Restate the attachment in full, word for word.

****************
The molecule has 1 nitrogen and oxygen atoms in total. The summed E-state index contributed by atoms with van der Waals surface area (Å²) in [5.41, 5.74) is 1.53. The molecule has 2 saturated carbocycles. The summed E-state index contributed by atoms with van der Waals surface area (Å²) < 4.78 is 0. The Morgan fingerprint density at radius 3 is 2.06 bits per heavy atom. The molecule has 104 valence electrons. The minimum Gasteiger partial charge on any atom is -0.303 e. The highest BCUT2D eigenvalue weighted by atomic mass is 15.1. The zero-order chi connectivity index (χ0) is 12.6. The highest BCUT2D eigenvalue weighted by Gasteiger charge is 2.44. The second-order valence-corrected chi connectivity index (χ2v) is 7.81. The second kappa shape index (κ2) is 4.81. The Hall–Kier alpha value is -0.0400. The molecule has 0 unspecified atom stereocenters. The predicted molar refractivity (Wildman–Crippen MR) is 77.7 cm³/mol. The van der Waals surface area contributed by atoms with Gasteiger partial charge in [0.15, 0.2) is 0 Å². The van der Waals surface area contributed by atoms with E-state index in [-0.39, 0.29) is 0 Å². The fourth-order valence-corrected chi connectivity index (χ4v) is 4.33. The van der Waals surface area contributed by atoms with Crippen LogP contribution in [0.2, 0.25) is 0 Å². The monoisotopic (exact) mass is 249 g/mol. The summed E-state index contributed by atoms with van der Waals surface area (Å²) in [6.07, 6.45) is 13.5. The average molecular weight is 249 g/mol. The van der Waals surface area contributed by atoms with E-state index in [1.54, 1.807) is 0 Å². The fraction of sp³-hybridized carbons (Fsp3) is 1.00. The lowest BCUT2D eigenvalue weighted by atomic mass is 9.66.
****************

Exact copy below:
The molecule has 1 nitrogen and oxygen atoms in total. The summed E-state index contributed by atoms with van der Waals surface area (Å²) in [5.41, 5.74) is 1.53. The molecule has 2 saturated carbocycles. The summed E-state index contributed by atoms with van der Waals surface area (Å²) < 4.78 is 0. The Morgan fingerprint density at radius 3 is 2.06 bits per heavy atom. The molecule has 104 valence electrons. The minimum Gasteiger partial charge on any atom is -0.303 e. The highest BCUT2D eigenvalue weighted by atomic mass is 15.1. The zero-order chi connectivity index (χ0) is 12.6. The highest BCUT2D eigenvalue weighted by Gasteiger charge is 2.44. The second-order valence-corrected chi connectivity index (χ2v) is 7.81. The second kappa shape index (κ2) is 4.81. The Hall–Kier alpha value is -0.0400. The molecule has 0 unspecified atom stereocenters. The predicted molar refractivity (Wildman–Crippen MR) is 77.7 cm³/mol. The van der Waals surface area contributed by atoms with Gasteiger partial charge in [0.15, 0.2) is 0 Å². The van der Waals surface area contributed by atoms with E-state index in [-0.39, 0.29) is 0 Å². The fourth-order valence-corrected chi connectivity index (χ4v) is 4.33. The van der Waals surface area contributed by atoms with Crippen LogP contribution in [0.2, 0.25) is 0 Å². The monoisotopic (exact) mass is 249 g/mol. The summed E-state index contributed by atoms with van der Waals surface area (Å²) in [6.07, 6.45) is 13.5. The average molecular weight is 249 g/mol. The van der Waals surface area contributed by atoms with E-state index in [1.54, 1.807) is 0 Å². The fraction of sp³-hybridized carbons (Fsp3) is 1.00. The lowest BCUT2D eigenvalue weighted by atomic mass is 9.66.